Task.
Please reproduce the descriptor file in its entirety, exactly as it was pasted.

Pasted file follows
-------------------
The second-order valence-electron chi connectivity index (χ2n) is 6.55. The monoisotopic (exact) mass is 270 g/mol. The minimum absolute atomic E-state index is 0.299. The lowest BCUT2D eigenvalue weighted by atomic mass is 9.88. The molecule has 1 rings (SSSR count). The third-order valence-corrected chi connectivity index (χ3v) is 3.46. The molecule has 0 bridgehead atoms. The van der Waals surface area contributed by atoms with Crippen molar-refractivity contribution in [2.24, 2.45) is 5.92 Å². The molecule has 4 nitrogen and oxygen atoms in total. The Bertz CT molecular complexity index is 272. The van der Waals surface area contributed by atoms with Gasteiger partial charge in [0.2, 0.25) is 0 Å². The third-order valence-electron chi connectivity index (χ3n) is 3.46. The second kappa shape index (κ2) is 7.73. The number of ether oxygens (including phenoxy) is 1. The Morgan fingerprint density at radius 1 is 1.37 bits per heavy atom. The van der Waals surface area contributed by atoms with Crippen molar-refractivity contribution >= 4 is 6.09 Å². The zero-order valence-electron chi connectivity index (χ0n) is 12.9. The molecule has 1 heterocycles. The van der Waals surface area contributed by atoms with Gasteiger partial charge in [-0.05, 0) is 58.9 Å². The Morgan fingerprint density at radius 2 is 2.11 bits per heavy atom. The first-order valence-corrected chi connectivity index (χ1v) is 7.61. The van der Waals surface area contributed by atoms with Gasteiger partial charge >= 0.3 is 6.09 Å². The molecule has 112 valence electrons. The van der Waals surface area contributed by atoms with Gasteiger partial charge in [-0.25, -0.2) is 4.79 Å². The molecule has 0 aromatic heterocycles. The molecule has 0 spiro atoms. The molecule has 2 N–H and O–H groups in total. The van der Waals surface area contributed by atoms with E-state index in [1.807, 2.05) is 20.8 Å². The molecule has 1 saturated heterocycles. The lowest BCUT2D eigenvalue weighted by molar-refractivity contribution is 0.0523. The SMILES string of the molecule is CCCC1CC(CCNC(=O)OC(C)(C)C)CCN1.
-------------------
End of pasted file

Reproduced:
The second-order valence-electron chi connectivity index (χ2n) is 6.55. The monoisotopic (exact) mass is 270 g/mol. The minimum absolute atomic E-state index is 0.299. The lowest BCUT2D eigenvalue weighted by atomic mass is 9.88. The molecule has 1 rings (SSSR count). The third-order valence-corrected chi connectivity index (χ3v) is 3.46. The molecule has 0 bridgehead atoms. The van der Waals surface area contributed by atoms with Crippen molar-refractivity contribution in [2.24, 2.45) is 5.92 Å². The molecule has 4 nitrogen and oxygen atoms in total. The Bertz CT molecular complexity index is 272. The van der Waals surface area contributed by atoms with Gasteiger partial charge in [0.2, 0.25) is 0 Å². The third-order valence-electron chi connectivity index (χ3n) is 3.46. The second kappa shape index (κ2) is 7.73. The number of ether oxygens (including phenoxy) is 1. The Morgan fingerprint density at radius 1 is 1.37 bits per heavy atom. The van der Waals surface area contributed by atoms with Crippen molar-refractivity contribution >= 4 is 6.09 Å². The zero-order valence-electron chi connectivity index (χ0n) is 12.9. The molecule has 1 heterocycles. The van der Waals surface area contributed by atoms with Gasteiger partial charge in [-0.05, 0) is 58.9 Å². The Morgan fingerprint density at radius 2 is 2.11 bits per heavy atom. The first-order valence-corrected chi connectivity index (χ1v) is 7.61. The van der Waals surface area contributed by atoms with Gasteiger partial charge >= 0.3 is 6.09 Å². The molecule has 112 valence electrons. The van der Waals surface area contributed by atoms with Gasteiger partial charge in [-0.25, -0.2) is 4.79 Å². The molecule has 0 aromatic heterocycles. The molecule has 0 spiro atoms. The molecule has 2 N–H and O–H groups in total. The van der Waals surface area contributed by atoms with E-state index in [1.807, 2.05) is 20.8 Å². The molecule has 1 saturated heterocycles. The lowest BCUT2D eigenvalue weighted by molar-refractivity contribution is 0.0523. The SMILES string of the molecule is CCCC1CC(CCNC(=O)OC(C)(C)C)CCN1.